UK sends EU mixed single-market messages over services
12 July 2018. By Matthew Holehouse.
UK prime minister Theresa May has insisted she’s implacably opposed to the UK remaining in the single market after Brexit.
The plan revealed today is billed as seeking a “common rulebook” — or de facto single market — for goods, while allowing the UK to diverge on services. Indeed, the UK’s ask on services, UK officials said today, does not go much beyond conventional trade agreements.
If this were the position, it would risk flying in the face of the EU’s plea not to try to split the bloc’s internal market. But the detail of today’s white paper, and recent presentations by British negotiators to the EU, suggests a wish for a much deeper relationship than ministers are willing to advertise.
After all, in multiple areas — such as aviation, energy, data and haulage — the UK is attempting to replicate market access that only exists within the single market.
May has warned EU negotiators not to push her into a permanent Norway-style settlement. But what else are they meant to conclude?
— Shopping list —
In aviation, the UK has asked to keep the right to fly any route within Europe, including between airports in individual states — the full range of the so-called nine freedoms of the air. It also asks to avoid introducing new barriers to ownership and control. This appears to be a reference to the fact that outside the single market, UK-owned airlines will need to become EU-based and owned in order to enjoy those freedoms, normally associated with being an EU “community carrier.”
Similarly, in haulage, the UK has asked for the current rights for UK-owned truckers to serve routes within and between individual EU states — known as cabotage and cross-trade — supported by a mutual recognition of licenses and no need for additional permits. Again, these are distinct features of the single market.
In professional services, the UK has called for the maintenance of sweeping and binding rights to work “covering the same range of professions as the Mutual Recognition of Qualifications Directive.” This would cover workers “operating either on a permanent or temporary basis across borders”.
The UK also wishes to see provisions to permit “joint practice” between UK and EU lawyers, and for joint UK-EU ownership of accountancy firms — something currently unavailable to the UK.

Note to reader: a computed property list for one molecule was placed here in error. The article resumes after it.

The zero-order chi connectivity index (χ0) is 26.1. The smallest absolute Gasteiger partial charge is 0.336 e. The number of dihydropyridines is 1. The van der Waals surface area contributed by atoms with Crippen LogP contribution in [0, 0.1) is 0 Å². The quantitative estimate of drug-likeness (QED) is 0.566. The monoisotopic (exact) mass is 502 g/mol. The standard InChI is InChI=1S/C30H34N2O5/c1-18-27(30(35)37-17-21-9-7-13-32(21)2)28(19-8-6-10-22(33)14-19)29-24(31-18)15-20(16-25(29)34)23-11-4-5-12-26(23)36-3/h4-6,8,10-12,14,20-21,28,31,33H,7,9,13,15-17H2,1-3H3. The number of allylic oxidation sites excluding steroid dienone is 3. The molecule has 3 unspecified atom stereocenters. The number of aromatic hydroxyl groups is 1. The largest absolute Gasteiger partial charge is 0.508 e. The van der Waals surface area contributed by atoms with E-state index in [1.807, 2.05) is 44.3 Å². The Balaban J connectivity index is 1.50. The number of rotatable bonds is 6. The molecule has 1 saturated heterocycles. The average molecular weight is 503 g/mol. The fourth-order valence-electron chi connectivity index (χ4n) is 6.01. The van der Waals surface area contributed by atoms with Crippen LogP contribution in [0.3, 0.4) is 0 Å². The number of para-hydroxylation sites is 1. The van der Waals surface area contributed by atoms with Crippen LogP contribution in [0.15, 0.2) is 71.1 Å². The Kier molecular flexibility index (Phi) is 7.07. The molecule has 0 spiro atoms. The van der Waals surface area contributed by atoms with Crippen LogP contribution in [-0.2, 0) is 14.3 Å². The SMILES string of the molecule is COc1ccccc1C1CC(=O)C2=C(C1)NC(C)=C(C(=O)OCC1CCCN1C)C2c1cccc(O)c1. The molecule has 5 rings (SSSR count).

It goes on. Today's policy paper proposes that the UK remains a participant in the bloc’s internal energy market; retains its position under the EU data regime’s “one-stop shop” mechanism; stays in the bloc’s unitary patent; and replicates provisions for the recognition of court judgments that underpin the UK as a center for dispute resolution.
— In chaos, an invitation —
The picture is incomplete. Most obviously, the UK has accepted it will lose the EU passport in financial services and must fall back on an enhanced equivalence regime. The UK accepts, too, that broadcasters licensed by UK regulators will no longer be able to broadcast to other states, and that it will seek the “best possible arrangements” for the sector.
But taken together, what should EU negotiators conclude of the UK’s desired end-state?
The pessimistic may see a British state deaf to the warnings that the single market cannot be cherry-picked, and regard the paper as a hopeless plea to rewrite the bloc’s rulebook on the way out the door. As the EU chief negotiator Michel Barnier often observes, after working for decades to build the single market, the UK seems to have forgetten its basic principles.
But those who regard the ideal landing zone as “Norway plus Turkey” — a UK retaining the customs union and single market, and losing only its vote — may draw other conclusions. Already, the UK has accepted the principle of respecting EU Court of Justice jurisprudence, and of the UK Parliament implementing EU-drawn legislation.
Those who see the UK as amenable to being driven, step by step, towards a permanent Norway settlement may regard the services wishlist as an invitation to push a little harder.
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